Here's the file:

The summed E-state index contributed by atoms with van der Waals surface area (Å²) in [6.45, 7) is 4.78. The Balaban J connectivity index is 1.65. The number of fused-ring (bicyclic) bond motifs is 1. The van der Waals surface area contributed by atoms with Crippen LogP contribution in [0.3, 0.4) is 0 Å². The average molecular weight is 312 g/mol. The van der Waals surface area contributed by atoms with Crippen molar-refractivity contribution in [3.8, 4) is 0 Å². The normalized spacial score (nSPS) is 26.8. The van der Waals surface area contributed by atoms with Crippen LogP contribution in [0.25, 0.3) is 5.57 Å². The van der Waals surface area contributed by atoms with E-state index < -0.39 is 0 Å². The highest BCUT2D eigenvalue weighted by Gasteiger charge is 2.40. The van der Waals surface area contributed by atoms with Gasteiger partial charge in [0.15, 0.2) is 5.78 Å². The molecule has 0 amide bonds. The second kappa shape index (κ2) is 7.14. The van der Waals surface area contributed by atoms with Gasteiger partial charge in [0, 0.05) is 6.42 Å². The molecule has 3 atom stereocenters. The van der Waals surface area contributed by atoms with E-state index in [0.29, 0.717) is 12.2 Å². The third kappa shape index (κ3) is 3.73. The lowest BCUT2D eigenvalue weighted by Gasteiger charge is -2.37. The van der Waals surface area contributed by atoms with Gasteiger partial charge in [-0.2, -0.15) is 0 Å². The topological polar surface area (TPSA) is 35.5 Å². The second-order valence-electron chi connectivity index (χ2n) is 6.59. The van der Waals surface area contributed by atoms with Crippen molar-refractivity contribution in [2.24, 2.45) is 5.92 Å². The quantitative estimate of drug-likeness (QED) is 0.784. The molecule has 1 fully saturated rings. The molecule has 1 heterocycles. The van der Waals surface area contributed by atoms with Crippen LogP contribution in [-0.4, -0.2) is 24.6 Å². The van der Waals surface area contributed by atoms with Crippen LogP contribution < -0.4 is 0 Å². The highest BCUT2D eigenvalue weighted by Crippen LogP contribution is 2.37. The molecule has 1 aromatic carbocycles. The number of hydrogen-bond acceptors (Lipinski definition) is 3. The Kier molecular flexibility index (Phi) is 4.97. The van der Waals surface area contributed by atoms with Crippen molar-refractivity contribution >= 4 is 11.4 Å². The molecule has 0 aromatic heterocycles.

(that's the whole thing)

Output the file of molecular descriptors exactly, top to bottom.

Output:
The summed E-state index contributed by atoms with van der Waals surface area (Å²) in [6.45, 7) is 4.78. The Balaban J connectivity index is 1.65. The number of fused-ring (bicyclic) bond motifs is 1. The van der Waals surface area contributed by atoms with Crippen LogP contribution in [0.3, 0.4) is 0 Å². The average molecular weight is 312 g/mol. The van der Waals surface area contributed by atoms with Crippen molar-refractivity contribution in [3.8, 4) is 0 Å². The normalized spacial score (nSPS) is 26.8. The van der Waals surface area contributed by atoms with Crippen LogP contribution in [0.25, 0.3) is 5.57 Å². The van der Waals surface area contributed by atoms with E-state index < -0.39 is 0 Å². The highest BCUT2D eigenvalue weighted by Gasteiger charge is 2.40. The van der Waals surface area contributed by atoms with Gasteiger partial charge in [0.15, 0.2) is 5.78 Å². The molecule has 0 amide bonds. The second kappa shape index (κ2) is 7.14. The van der Waals surface area contributed by atoms with Gasteiger partial charge in [0, 0.05) is 6.42 Å². The molecule has 3 atom stereocenters. The van der Waals surface area contributed by atoms with E-state index in [0.29, 0.717) is 12.2 Å². The third kappa shape index (κ3) is 3.73. The lowest BCUT2D eigenvalue weighted by Gasteiger charge is -2.37. The van der Waals surface area contributed by atoms with Gasteiger partial charge in [-0.2, -0.15) is 0 Å². The topological polar surface area (TPSA) is 35.5 Å². The second-order valence-electron chi connectivity index (χ2n) is 6.59. The van der Waals surface area contributed by atoms with Crippen molar-refractivity contribution in [2.24, 2.45) is 5.92 Å². The quantitative estimate of drug-likeness (QED) is 0.784. The molecule has 1 fully saturated rings. The molecule has 1 heterocycles. The van der Waals surface area contributed by atoms with Crippen LogP contribution in [-0.4, -0.2) is 24.6 Å². The van der Waals surface area contributed by atoms with Crippen LogP contribution < -0.4 is 0 Å². The highest BCUT2D eigenvalue weighted by Crippen LogP contribution is 2.37. The molecule has 1 aromatic carbocycles. The number of hydrogen-bond acceptors (Lipinski definition) is 3. The Kier molecular flexibility index (Phi) is 4.97. The van der Waals surface area contributed by atoms with Crippen molar-refractivity contribution >= 4 is 11.4 Å². The molecule has 0 aromatic heterocycles.